I thought about Jim the other day as I was picking the last details of meat off a chicken carcass. I can still see his long-fingered hands at work with that boning knife. Jim never wasted a scrap of food in the kitchen. His frugality and culinary tricks made such an impression on me, that I have practiced some of his lessons for more than 40 years.
Jim was the head chef – the only chef, I think – at the Hof Brau where I worked. Mostly I sat on a stool at the end of the counter and ran the cash register. Jim sliced roast beef and turkey onto plates or sandwiches as customers made their selections. Between the two of us we served salads and side dishes.
Jim stood well over six feet – a white pillar in his long chef’s apron and tall hat. I remember that he was quiet and kind, with an incredibly lined, and character-filled face.
When it was slow I would watch with fascination as he carefully removed turkey skin, or a sliver of pastrami fat, and placed them in a “scrap pan” which he kept in a little fridge under the counter. Those scraps were later roasted and made into the most flavorful soups and au jus.
I often thought of how much Jim’s frugality helped the restaurant’s bottom line. Everything was tasty and servings were generous, but there was not a bit of waste in that place.
That had to make Mike happy. Mike was the owner, and he ran a “tight ship”. (Those were actually his very words, which is kind of funny as you will soon find out.) The place was always gleaming. Mike’s eagle eye was everywhere as he strolled from table, to table joking and slapping regular customers on the back. He personally checked in the deliveries and took readings from the cash register. Sometimes I heard him ranting and berating the dishwashers and busboys in the kitchen, but we all admired his fairness and managerial skill.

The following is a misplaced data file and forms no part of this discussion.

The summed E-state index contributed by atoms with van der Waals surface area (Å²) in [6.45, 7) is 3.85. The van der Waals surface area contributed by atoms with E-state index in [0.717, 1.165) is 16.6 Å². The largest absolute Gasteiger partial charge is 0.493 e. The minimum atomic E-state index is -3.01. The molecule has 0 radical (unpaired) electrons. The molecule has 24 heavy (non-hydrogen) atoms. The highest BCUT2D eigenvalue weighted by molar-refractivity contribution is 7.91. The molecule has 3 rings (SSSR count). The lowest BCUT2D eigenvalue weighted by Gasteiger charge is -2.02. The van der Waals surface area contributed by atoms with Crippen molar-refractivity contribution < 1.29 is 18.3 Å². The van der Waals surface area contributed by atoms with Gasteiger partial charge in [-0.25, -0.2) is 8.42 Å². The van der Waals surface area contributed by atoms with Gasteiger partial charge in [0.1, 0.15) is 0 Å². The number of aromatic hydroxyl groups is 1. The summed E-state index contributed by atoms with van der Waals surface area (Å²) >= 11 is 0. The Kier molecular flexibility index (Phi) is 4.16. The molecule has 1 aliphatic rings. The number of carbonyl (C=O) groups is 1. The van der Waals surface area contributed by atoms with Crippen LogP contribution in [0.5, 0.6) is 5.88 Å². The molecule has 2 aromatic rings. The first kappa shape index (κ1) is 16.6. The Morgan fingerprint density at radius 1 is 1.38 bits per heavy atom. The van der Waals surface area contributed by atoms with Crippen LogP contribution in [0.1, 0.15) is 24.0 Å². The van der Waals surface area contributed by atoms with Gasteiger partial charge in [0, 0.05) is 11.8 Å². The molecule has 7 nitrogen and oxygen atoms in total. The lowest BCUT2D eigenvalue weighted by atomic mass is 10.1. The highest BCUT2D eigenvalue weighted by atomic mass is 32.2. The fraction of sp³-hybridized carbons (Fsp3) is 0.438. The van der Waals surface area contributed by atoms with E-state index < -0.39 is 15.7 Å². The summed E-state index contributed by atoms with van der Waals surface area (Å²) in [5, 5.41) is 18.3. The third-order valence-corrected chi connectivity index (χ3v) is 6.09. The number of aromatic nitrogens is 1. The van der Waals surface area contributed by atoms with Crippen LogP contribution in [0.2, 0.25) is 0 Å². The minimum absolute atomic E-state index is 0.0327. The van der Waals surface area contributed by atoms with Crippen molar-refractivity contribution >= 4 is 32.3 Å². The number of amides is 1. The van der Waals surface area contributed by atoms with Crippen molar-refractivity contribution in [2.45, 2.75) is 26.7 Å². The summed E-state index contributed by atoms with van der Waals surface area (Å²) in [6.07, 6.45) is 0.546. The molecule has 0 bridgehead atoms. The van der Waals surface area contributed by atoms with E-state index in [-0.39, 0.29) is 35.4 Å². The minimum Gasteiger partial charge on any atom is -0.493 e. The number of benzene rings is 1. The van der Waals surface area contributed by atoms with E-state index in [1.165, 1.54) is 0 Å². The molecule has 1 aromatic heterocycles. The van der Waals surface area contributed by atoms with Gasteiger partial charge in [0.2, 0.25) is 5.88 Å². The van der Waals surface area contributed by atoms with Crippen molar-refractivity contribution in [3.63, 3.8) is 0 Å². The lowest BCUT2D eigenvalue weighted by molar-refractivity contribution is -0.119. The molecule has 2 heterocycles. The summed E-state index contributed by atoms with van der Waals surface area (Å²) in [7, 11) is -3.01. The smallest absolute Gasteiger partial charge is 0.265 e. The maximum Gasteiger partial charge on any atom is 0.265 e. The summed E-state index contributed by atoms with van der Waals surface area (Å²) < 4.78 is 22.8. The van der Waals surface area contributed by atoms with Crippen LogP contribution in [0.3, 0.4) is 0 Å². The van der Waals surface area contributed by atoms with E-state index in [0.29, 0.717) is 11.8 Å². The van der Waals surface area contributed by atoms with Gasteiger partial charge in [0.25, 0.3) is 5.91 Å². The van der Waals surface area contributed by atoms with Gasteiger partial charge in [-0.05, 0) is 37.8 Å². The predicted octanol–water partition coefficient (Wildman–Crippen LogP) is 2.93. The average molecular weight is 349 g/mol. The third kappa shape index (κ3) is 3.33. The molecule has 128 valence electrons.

In appearance Mike was as opposite to Jim as Mutt was to Jeff. He was about my height – a little over 5 feet. He was dark-haired and dark eyed, always elegant and impeccably groomed in a jacket and tie. And he had a peg leg. How that man could move on that peg leg was a wonder to me! Yes, he had a peg leg, and ran a tight ship, but you could not imagine anyone more unpirate-like.
I remember one Monday morning when he told me about his weekend of snow skiing. I couldn’t believe it! Since then “mono skiing” has become more common, but in 1972 I had never imagined such a thing! That was my first personal encounter with someone who overcame a so-called physical disability. That small round man was a marvel of discipline and determination.
A few feet from my stool at the end of the food line, the bar ran perpendicular down the length of the room. And behind the bar was Bob, who looked like a movie star. Actually he was handsome, but not so handsome that you would be uncomfortable. Just a very nice-looking man with a ready smile, and an other-centered attitude. He never flirted with me but he always made me feel like he had been waiting all weekend to hear what I did on my two days off. People would sit at the bar and talk and talk, and Bob would nod or smile. If his shift had not started yet, people would invariably ask me if I knew what time he would be in. There were a couple of other bar tenders, but everybody liked Bob.
Now, standing well within the second half of my life, I’ve been thinking about the people and events that have shaped me into the woman I’ve become. I’m probably older than Jim or Mike or Bob were when I knew them, but I’m thankful for Bob’s example of listening; and Mike’s lessons in overcoming and working for excellence; and Jim’s awesome kitchen talents. Life lessons from three men in a Hof Brau.
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